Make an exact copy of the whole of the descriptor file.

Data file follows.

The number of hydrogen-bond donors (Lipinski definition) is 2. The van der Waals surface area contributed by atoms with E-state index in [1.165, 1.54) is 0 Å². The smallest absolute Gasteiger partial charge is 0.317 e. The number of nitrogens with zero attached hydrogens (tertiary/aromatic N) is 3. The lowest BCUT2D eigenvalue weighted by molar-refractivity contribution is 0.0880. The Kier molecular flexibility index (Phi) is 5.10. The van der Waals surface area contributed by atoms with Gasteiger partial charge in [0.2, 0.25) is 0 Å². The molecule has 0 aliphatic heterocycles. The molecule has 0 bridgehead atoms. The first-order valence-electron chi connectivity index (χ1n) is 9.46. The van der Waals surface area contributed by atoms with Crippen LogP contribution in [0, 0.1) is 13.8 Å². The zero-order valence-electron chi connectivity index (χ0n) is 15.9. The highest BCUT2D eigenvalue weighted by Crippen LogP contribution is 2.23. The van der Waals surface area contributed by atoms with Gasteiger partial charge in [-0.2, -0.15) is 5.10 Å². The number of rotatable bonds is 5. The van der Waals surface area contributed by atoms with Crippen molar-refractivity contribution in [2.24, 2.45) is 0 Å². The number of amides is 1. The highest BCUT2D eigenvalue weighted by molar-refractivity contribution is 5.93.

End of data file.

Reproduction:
The number of hydrogen-bond donors (Lipinski definition) is 2. The van der Waals surface area contributed by atoms with E-state index in [1.165, 1.54) is 0 Å². The smallest absolute Gasteiger partial charge is 0.317 e. The number of nitrogens with zero attached hydrogens (tertiary/aromatic N) is 3. The lowest BCUT2D eigenvalue weighted by molar-refractivity contribution is 0.0880. The Kier molecular flexibility index (Phi) is 5.10. The van der Waals surface area contributed by atoms with Gasteiger partial charge in [0.2, 0.25) is 0 Å². The molecule has 0 aliphatic heterocycles. The molecule has 0 bridgehead atoms. The first-order valence-electron chi connectivity index (χ1n) is 9.46. The van der Waals surface area contributed by atoms with Crippen LogP contribution in [0, 0.1) is 13.8 Å². The zero-order valence-electron chi connectivity index (χ0n) is 15.9. The highest BCUT2D eigenvalue weighted by Crippen LogP contribution is 2.23. The van der Waals surface area contributed by atoms with Gasteiger partial charge in [-0.2, -0.15) is 5.10 Å². The number of rotatable bonds is 5. The van der Waals surface area contributed by atoms with Crippen molar-refractivity contribution in [2.24, 2.45) is 0 Å². The number of amides is 1. The highest BCUT2D eigenvalue weighted by molar-refractivity contribution is 5.93.